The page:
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sport for jove presents ‘moby dick’ @ the seymour centre

Production photos: Marnya Rothe

Sport For Jove’s latest wondrous show storm tosses us into the sea spray of the tale of Captain Ahab’s chase and duel with the White Whale MOBY DICK .  

Adam Cook’s gripping 90-minute adaptation of the iconic seafaring adventure tale for the Sport for Jove Theatre Company is based both on the original leviathan sized 1851 novel by Herman Melville and the two-act play written by Orson Welles, Moby-Dick — Rehearsed, that premiered in London in 1955. It ponders loneliness, the vastness of the ocean and asks many other questions in its poetic script. With its cadences and rhythms once can imagine it as a radio play .There are some changes though one of the most important being the inclusion of women in the cast.

Mark Thompson’s amazing set design is fluid and flexible – the stage features four floor-to-lighting-rig wooden boards and planks (which unexpectedly hide a drum set) and sheet metal either side of the stage. There are two ladders placed on each side of the performance space that become ships, barriers, whaling boats, planks and whales among other things. Assorted props include a sextant, harpoons and maps. The costuming is vaguely 1850’s like in style. Lighting designer Gavan Swift’s work is dramatic and refined.

There is fine ensemble playing and often the cast don’t leave the stage but where necessary sit listening, resting on other furniture or discreetly hide in the shadows. A sense of the cramped atmosphere yet sense of teamwork and community is developed.

Our narrator is Tom Royce-Hampton as Ishmael, whose role is perhaps a trifle reduced. The story is told through Ishmael’s concerned eyes as he examines and discusses the events. Here he is an Irishman, a merchant sailor who signs on for his first whale hunt aboard Ahab’s Pequod. The only survivor of the quest he is perplexed, shocked and yet rather mesmerised by the compelling events. Royce-Hampton also plays wildly explosive Taikoz style drumming for the whaling boat sequences .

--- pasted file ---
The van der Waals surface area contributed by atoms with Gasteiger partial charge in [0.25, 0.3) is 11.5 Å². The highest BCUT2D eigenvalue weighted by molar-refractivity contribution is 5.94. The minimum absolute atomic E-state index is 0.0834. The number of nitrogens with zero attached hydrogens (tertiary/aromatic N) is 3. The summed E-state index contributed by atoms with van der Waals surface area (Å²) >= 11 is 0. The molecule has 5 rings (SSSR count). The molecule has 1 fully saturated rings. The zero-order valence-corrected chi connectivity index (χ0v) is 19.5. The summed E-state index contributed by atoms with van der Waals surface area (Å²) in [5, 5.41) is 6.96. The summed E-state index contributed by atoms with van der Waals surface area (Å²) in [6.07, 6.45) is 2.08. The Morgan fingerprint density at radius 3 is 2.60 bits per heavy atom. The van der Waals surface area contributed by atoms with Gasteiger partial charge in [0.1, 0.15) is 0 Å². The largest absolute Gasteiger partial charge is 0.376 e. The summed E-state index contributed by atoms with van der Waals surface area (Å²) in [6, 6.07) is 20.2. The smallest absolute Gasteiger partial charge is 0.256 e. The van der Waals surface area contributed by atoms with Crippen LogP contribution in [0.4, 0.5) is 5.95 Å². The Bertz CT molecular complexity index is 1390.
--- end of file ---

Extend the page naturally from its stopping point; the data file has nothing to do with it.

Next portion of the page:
Francesca Savige is terrific as Starbuck, the prudent and practical Quaker chief mate who is full of questioning, uncertainty and disquiet.

As Queegeg the lethal harpoonist from the South Pacific , Wendy Mocke, in a role with text specifically adjusted for a female character, is charismatic and powerful .   

Rachel Alexander is delightful as the generally ebullient young African-American deckhand Pip.

Danny Adcock as Ahab gives a towering, one could almost say Poseidon like performance, charismatic and glowering with haunted eyes . He ranges from cold, tenacious single mindedness blind to everything except his obsession to almost tender paternalism. We see his relentless, menacing and obsessive search for the whale descend into madness as he seeks revenge. He has a rather tender, intense duologue with Rachel Alexander as Pip at one point but it is charged full of racism as it explores some of the tale’s profound ponderings .

A wild, exhilarating and enthralling performance from an extremely talented and energetic cast.

There she blows! The white whale ….

MOBY DICK from Sport for Jove [Facebook] continues at the Seymour Centre until August 25.


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